Posted by Jeri Dansky at 8:48 PM
Wednesday, August 19, 2009
Want to furnish the dollhouse for organized living? Let's take a look at some of the neater furnishings you could consider - starting with this miniature sewing armoire.
I've written about pie safes - but who knew you could buy a pie safe for your dollhouse?
Ann High makes some lovely and unusual miniatures. This is her miser's chest, which she says is "based on the chest in a painting by Hieronymous Bosch."
Colin Bird does some great miniatures, too. While he seems to specialize in chairs, he also makes some other neat pieces, like this pedestal desk with a real leather top.
Margie's Petite Palette offers hand-painted miniature cabinets and hutches, including this armoire.
And Alice offers some amazing miniature armoires, too.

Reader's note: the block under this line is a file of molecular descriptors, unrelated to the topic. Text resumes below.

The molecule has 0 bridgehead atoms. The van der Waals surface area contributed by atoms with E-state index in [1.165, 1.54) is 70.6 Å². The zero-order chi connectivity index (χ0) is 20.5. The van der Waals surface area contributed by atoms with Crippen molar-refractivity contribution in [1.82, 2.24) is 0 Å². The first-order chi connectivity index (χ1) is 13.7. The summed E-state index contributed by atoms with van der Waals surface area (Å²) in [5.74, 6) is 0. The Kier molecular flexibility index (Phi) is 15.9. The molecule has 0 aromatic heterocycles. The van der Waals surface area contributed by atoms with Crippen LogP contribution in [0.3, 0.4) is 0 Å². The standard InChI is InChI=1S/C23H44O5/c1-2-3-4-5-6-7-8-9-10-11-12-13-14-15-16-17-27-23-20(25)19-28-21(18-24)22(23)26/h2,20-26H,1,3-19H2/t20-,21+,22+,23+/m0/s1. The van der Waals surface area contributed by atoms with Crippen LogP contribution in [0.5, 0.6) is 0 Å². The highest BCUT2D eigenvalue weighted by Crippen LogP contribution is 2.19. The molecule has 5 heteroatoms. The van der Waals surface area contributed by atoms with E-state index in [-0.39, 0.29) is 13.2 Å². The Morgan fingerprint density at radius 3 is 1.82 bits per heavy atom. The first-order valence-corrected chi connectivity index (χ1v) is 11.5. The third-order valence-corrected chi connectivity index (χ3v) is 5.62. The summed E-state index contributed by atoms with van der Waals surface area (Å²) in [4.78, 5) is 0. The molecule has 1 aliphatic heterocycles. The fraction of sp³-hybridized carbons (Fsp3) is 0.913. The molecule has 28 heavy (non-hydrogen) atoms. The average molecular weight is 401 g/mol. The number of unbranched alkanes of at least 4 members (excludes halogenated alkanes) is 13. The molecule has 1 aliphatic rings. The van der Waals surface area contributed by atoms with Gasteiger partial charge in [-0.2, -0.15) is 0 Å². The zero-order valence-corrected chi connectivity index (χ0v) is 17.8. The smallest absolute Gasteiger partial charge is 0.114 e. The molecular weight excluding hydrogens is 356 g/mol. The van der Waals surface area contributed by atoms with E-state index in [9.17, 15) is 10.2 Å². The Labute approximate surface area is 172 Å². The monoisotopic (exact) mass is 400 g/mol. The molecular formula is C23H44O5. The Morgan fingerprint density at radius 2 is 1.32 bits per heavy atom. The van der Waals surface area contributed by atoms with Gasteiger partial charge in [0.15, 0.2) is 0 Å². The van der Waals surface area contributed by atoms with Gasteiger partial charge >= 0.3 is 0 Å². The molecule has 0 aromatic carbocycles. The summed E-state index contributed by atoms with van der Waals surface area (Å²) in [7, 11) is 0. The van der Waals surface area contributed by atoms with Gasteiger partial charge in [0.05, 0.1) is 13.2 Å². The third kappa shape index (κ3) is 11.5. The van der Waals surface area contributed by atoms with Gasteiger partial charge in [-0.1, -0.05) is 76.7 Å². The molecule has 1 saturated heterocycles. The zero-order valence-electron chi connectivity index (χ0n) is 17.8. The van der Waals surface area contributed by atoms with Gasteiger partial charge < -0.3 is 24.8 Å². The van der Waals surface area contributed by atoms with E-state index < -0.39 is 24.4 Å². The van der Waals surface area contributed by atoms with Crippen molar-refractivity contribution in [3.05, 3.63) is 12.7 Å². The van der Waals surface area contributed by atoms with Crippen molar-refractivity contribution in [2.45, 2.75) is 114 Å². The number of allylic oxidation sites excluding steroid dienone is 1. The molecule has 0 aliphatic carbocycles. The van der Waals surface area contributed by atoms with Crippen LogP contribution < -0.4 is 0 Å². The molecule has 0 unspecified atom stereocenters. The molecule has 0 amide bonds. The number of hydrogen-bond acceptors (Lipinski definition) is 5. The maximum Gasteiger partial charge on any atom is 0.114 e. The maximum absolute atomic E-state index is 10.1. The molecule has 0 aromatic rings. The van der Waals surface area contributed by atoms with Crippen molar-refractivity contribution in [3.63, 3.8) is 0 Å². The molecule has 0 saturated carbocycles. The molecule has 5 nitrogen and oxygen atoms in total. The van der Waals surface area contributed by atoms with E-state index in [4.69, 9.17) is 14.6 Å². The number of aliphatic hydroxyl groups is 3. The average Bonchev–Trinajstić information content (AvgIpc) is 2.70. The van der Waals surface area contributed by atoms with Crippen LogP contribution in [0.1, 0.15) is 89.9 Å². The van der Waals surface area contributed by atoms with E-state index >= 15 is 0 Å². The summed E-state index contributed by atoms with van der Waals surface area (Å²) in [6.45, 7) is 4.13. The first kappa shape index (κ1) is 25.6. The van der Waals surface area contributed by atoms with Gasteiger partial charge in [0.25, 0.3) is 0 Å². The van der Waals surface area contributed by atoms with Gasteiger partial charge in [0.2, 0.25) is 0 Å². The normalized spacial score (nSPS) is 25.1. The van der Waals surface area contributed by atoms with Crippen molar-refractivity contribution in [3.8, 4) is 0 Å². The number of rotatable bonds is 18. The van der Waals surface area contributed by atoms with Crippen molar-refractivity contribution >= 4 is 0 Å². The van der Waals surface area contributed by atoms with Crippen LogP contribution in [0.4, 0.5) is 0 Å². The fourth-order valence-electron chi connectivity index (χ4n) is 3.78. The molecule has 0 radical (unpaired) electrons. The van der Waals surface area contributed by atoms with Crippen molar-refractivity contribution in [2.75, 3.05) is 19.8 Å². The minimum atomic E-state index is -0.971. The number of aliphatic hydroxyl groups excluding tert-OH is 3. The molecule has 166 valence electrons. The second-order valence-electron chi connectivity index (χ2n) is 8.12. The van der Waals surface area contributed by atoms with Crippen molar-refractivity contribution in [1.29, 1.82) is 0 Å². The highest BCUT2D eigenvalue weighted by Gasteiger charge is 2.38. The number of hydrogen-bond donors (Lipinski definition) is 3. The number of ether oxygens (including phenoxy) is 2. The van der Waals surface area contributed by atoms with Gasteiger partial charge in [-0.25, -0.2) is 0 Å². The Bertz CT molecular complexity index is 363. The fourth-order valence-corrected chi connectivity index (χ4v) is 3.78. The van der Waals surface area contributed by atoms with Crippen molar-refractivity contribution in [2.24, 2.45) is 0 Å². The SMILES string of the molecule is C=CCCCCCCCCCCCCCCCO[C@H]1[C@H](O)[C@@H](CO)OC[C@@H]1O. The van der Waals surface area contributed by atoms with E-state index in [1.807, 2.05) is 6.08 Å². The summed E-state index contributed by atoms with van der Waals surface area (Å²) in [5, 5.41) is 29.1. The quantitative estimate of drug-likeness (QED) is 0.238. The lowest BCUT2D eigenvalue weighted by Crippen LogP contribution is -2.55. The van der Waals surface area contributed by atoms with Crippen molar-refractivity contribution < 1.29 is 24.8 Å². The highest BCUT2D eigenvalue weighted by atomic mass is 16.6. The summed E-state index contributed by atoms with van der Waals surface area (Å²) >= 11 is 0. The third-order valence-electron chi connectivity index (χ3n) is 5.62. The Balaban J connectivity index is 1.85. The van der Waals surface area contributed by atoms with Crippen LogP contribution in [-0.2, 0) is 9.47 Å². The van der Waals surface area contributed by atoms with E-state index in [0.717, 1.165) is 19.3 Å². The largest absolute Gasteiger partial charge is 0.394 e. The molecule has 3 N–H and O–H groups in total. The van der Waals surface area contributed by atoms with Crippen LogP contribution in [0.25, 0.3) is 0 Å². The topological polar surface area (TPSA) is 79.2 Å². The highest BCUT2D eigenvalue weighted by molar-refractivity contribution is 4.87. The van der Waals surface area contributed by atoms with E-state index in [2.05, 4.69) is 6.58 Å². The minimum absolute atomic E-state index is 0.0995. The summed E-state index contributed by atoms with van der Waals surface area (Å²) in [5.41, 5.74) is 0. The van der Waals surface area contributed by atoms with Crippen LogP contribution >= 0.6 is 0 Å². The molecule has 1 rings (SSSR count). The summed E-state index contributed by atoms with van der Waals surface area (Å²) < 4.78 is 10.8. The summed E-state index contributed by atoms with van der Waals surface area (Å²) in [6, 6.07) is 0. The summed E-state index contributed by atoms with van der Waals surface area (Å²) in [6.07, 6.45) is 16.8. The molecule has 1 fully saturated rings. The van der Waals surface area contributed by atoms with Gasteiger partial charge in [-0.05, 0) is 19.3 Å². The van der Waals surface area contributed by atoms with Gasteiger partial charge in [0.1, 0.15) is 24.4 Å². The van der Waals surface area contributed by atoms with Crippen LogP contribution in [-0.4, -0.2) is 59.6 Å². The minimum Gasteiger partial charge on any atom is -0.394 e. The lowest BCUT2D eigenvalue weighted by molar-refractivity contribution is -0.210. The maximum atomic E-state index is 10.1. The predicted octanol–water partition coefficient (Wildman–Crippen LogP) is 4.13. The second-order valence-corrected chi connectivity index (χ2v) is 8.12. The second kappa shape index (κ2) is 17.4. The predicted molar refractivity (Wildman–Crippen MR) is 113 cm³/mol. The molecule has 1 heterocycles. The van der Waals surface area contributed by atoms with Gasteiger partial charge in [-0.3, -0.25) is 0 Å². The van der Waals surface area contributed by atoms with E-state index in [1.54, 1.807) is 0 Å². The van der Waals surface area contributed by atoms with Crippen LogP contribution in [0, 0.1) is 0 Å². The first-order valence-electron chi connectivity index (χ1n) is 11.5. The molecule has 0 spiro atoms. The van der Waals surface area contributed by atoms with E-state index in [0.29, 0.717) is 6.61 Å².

Wendy has a very specific niche; she makes enchanting miniature display cases and tables - for those collections of shells, rocks, etc.
And of course, (almost) every house needs a place for books. Note that the shelves on this miniature bookcase are adjustable.
But not all organizing products are big pieces of furniture. We also have the more prosaic binders, magazine files, and such.
And how about a miniature pencil box from Chris Sturgess-Lief? He can also provide you with some lovely mahogany coat hangers.)
And then there's the ever-popular basket: everything from the laundry basket (empty or full) to the miniature baskets by Zara Thomson Ribeaud, which include this potato basket.
And staying in the kitchen, we can admire these miniature canisters, from Reutter Porcelain of Germany.
You can get a miniature umbrella stand, complete with cane, from Pinchbeck Miniatures.
And let's not forget the clocks, so useful in organizing one's time. You can get mantel clocks, wall clocks, or longcase clocks - running clocks, in miniature. This miniature American banjo wall clock comes from Small-Time.
Halls Miniature Clocks is also worth a look.
And finally, let's circle back to the furniture and admire this miniature Tudor oak court cupboard. Update on August 5, 2011: The site that sold this seems to have disappeared.
Posted by Jeri Dansky at 11:20 PM